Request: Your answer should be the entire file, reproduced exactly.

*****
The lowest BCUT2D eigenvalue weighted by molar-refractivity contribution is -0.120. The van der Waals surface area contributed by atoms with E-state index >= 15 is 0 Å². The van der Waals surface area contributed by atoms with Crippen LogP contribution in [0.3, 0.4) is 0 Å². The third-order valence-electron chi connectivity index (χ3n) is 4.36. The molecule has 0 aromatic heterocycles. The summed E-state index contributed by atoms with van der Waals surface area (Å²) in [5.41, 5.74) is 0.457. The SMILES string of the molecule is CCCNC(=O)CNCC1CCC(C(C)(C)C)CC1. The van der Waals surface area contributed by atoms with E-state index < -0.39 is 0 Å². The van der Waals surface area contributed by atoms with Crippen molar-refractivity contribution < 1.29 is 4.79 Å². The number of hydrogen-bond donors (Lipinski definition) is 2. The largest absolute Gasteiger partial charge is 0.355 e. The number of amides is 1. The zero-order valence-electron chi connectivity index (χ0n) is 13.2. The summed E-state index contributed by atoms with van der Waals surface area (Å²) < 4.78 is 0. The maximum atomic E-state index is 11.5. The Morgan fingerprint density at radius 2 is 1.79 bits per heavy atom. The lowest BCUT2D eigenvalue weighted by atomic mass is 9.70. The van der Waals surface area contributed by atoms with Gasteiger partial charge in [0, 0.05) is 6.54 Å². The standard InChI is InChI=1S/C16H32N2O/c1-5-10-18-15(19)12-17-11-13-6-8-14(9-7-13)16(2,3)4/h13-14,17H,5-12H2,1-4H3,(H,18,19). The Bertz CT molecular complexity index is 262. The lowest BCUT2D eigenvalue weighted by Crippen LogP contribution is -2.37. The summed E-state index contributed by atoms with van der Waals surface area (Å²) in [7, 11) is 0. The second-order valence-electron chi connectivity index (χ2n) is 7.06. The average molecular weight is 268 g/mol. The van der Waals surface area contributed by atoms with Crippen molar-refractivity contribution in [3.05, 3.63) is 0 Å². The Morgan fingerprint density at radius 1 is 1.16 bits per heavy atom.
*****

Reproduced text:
The lowest BCUT2D eigenvalue weighted by molar-refractivity contribution is -0.120. The van der Waals surface area contributed by atoms with E-state index >= 15 is 0 Å². The van der Waals surface area contributed by atoms with Crippen LogP contribution in [0.3, 0.4) is 0 Å². The third-order valence-electron chi connectivity index (χ3n) is 4.36. The molecule has 0 aromatic heterocycles. The summed E-state index contributed by atoms with van der Waals surface area (Å²) in [5.41, 5.74) is 0.457. The SMILES string of the molecule is CCCNC(=O)CNCC1CCC(C(C)(C)C)CC1. The van der Waals surface area contributed by atoms with E-state index < -0.39 is 0 Å². The van der Waals surface area contributed by atoms with Crippen molar-refractivity contribution < 1.29 is 4.79 Å². The number of hydrogen-bond donors (Lipinski definition) is 2. The largest absolute Gasteiger partial charge is 0.355 e. The number of amides is 1. The zero-order valence-electron chi connectivity index (χ0n) is 13.2. The summed E-state index contributed by atoms with van der Waals surface area (Å²) < 4.78 is 0. The maximum atomic E-state index is 11.5. The Morgan fingerprint density at radius 2 is 1.79 bits per heavy atom. The lowest BCUT2D eigenvalue weighted by atomic mass is 9.70. The van der Waals surface area contributed by atoms with Gasteiger partial charge in [0, 0.05) is 6.54 Å². The standard InChI is InChI=1S/C16H32N2O/c1-5-10-18-15(19)12-17-11-13-6-8-14(9-7-13)16(2,3)4/h13-14,17H,5-12H2,1-4H3,(H,18,19). The Bertz CT molecular complexity index is 262. The lowest BCUT2D eigenvalue weighted by Crippen LogP contribution is -2.37. The summed E-state index contributed by atoms with van der Waals surface area (Å²) in [7, 11) is 0. The second-order valence-electron chi connectivity index (χ2n) is 7.06. The average molecular weight is 268 g/mol. The van der Waals surface area contributed by atoms with Crippen molar-refractivity contribution in [3.05, 3.63) is 0 Å². The Morgan fingerprint density at radius 1 is 1.16 bits per heavy atom.